Not quite Tunguska, but...

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Re: Not quite Tunguska, but...

Postposted on Sat Feb 16, 2013 1:41 pm

ChronoReverse wrote:I'm still skeptical that the explosion sound is actually the blastwave of the explosion though. The ranges here are so far off that it seems rather unlikely. For example, in one of the videos with the blast breaking glass, there's about 30 seconds between flash and the boom so that's 10km. But we know the meteor exploded 30km over the earth and this video is from a distance making it even more than 30km.

So that implies the flash and the blast were separate events. Maybe the blast is actually from the impact of the remaining fragments with the ground (which could very well have been ~10km away).
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Re: Not quite Tunguska, but...

Postposted on Sat Feb 16, 2013 1:43 pm

ChronoReverse wrote:I'm still skeptical that the explosion sound is actually the blastwave of the explosion though. The ranges here are so far off that it seems rather unlikely. For example, in one of the videos with the blast breaking glass, there's about 30 seconds between flash and the boom so that's 10km. But we know the meteor exploded 30km over the earth and this video is from a distance making it even more than 30km.

Some of the reports I've read from those injured by the flying glass impute a delay of 2-3 minutes between flash and boom, although none cite distance from the hypocenter. Also, the blast altitude is still up for debate and will likely never become a single number.
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Re: Not quite Tunguska, but...

Postposted on Sat Feb 16, 2013 1:43 pm

just brew it! wrote:
ChronoReverse wrote:I'm still skeptical that the explosion sound is actually the blastwave of the explosion though. The ranges here are so far off that it seems rather unlikely. For example, in one of the videos with the blast breaking glass, there's about 30 seconds between flash and the boom so that's 10km. But we know the meteor exploded 30km over the earth and this video is from a distance making it even more than 30km.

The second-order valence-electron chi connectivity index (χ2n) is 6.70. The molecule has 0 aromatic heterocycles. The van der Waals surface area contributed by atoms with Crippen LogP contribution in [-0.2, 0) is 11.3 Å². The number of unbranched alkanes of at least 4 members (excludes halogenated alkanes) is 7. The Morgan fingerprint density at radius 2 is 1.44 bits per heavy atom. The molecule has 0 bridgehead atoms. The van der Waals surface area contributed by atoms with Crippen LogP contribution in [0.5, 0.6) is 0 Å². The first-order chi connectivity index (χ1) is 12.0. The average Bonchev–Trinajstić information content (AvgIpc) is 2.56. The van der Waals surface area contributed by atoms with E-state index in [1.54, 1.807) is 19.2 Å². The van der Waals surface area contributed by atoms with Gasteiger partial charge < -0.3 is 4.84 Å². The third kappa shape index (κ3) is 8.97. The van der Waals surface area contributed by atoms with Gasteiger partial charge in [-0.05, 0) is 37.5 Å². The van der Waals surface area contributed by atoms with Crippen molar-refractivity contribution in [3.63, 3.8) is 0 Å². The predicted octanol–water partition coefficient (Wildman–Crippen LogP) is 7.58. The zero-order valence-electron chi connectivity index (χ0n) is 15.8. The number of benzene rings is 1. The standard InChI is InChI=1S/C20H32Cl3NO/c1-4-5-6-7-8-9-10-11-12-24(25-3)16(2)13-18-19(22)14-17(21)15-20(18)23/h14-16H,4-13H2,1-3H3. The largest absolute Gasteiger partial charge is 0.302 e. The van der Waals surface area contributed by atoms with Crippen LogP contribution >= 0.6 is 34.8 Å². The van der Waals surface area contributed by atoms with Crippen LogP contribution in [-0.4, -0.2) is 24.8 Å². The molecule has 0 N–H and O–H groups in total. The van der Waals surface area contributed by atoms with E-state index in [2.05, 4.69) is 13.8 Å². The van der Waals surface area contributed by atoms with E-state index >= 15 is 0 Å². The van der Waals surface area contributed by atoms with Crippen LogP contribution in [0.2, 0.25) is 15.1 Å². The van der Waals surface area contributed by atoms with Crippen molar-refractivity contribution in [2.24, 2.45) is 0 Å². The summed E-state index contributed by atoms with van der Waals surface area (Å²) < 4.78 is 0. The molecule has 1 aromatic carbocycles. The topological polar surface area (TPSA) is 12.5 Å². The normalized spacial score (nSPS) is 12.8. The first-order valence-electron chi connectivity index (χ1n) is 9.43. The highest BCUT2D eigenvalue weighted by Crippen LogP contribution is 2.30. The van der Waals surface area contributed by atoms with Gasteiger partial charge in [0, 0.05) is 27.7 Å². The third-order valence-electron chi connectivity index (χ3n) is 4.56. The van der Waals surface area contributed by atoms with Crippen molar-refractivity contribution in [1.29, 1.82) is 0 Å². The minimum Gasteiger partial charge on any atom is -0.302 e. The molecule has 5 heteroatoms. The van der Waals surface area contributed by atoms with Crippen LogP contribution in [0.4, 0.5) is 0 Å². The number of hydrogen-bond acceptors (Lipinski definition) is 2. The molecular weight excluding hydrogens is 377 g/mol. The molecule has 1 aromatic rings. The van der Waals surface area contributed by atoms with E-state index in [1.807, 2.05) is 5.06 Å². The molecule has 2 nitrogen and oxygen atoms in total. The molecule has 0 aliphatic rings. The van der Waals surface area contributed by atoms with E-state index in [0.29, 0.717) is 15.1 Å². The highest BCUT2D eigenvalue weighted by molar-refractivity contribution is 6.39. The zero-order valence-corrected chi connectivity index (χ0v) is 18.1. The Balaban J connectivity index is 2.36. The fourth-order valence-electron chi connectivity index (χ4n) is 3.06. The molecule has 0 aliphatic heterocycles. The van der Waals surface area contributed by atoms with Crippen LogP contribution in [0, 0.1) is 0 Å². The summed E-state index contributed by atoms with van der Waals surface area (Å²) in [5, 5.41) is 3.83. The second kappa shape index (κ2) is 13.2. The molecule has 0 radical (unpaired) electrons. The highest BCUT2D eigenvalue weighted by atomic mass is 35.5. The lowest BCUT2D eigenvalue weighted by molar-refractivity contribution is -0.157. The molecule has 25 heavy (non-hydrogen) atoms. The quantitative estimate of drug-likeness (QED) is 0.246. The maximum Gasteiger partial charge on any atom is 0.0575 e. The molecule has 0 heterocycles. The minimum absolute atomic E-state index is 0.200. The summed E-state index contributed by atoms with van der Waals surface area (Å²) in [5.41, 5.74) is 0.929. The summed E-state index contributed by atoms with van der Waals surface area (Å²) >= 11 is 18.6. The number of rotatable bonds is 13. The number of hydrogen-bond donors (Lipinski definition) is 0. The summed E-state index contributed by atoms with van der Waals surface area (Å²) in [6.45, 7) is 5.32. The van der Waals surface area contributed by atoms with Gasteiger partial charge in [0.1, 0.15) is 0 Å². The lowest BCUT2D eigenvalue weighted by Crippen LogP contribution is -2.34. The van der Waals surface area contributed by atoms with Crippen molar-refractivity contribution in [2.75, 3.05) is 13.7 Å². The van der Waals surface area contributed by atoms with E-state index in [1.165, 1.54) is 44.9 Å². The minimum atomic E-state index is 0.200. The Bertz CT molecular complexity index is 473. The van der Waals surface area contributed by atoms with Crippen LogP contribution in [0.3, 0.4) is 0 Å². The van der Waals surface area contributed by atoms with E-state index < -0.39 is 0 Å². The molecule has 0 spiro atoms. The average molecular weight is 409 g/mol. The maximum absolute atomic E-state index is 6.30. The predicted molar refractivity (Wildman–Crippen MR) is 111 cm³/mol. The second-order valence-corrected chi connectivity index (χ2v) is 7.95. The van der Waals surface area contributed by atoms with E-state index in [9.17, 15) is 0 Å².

So that implies the flash and the blast were separate events. Maybe the blast is actually from the impact of the remaining fragments with the ground (which could very well have been ~10km away).

Maybe, I'm thinking it might have just been the sonic boom of a 50ft wide unaerodynamic object moving at mach 44.
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Re: Not quite Tunguska, but...

Postposted on Sat Feb 16, 2013 1:46 pm

ChronoReverse wrote:
just brew it! wrote:So that implies the flash and the blast were separate events. Maybe the blast is actually from the impact of the remaining fragments with the ground (which could very well have been ~10km away).

Maybe, I'm thinking it might have just been the sonic boom of a 50ft wide unaerodynamic object moving at mach 44.

Ahh, yes. That could be what happened!
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Re: Not quite Tunguska, but...

Postposted on Sat Feb 16, 2013 1:47 pm

just brew it! wrote:So that implies the flash and the blast were separate events. Maybe the blast is actually from the impact of the remaining fragments with the ground (which could very well have been ~10km away).

Located impact sites appear to be about 50 miles from Chelyabinsk. No idea as to distance from blast location in 3-D space.
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Re: Not quite Tunguska, but...

Postposted on Sat Feb 16, 2013 10:20 pm

Fairly certain the damage was caused by the sonic boom and didn't have much/anything to do with the disintegration of the meteor. Jets breaking the sound barrier can break windows - this was just a really big and fast jet ;) Definitely wasn't from the smallish pieces reported to have made it to the ground.

I believe this hole in a frozen lake is the largest "crater" found so far.
http://www.reuters.com/news/pictures/sl ... R3DTY8#a=8
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Re: Not quite Tunguska, but...

Postposted on Sat Feb 16, 2013 11:56 pm

http://www.youtube.com/watch?v=-QIojLKAVOI&sns=em
Some people with a good sence of humor in Russia posted this video as a "crater from the meteorite in Chelyabinsk"... Most amusingly, some news sites actually believed in this and showed this video on their sites with the text about it being a result of this meteorite! :lol:
Of course, what the video really shows is just this:
http://en.wikipedia.org/wiki/Door_to_Hell
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Re: Not quite Tunguska, but...

Postposted on Sun Feb 17, 2013 12:25 am

Haha, it's so obviously not a meteorite. Meteors are more likely to be frozen upon landing after all.
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Re: Not quite Tunguska, but...

Postposted on Sun Feb 17, 2013 12:26 am

ChronoReverse wrote:Haha, it's so obviously not a meteorite. Meteors are more likely to be frozen upon landing after all.

Well, at least the solid iron ones. Chondrites (with internal water) tend to make big explosions like we saw on all the dash-cam vids.
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Re: Not quite Tunguska, but...

Postposted on Sun Feb 17, 2013 2:26 am

Ain't nobody got time to click on the links (seen the videos before on reddit), but just in case, here is the event seen from multiple angles:
http://www.youtube.com/watch?v=90Omh7_I8vI

And an episode of scishow about it:
http://www.youtube.com/watch?v=1meZ3I67-QM
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Re: Not quite Tunguska, but...

Postposted on Sun Feb 17, 2013 8:18 am

http://www.offworlddesigns.com/images/P ... um/814.jpg
Sticker spotted on an asteroid over Russia

http://www.thedailybeast.com/newsweek/1 ... -doom.html
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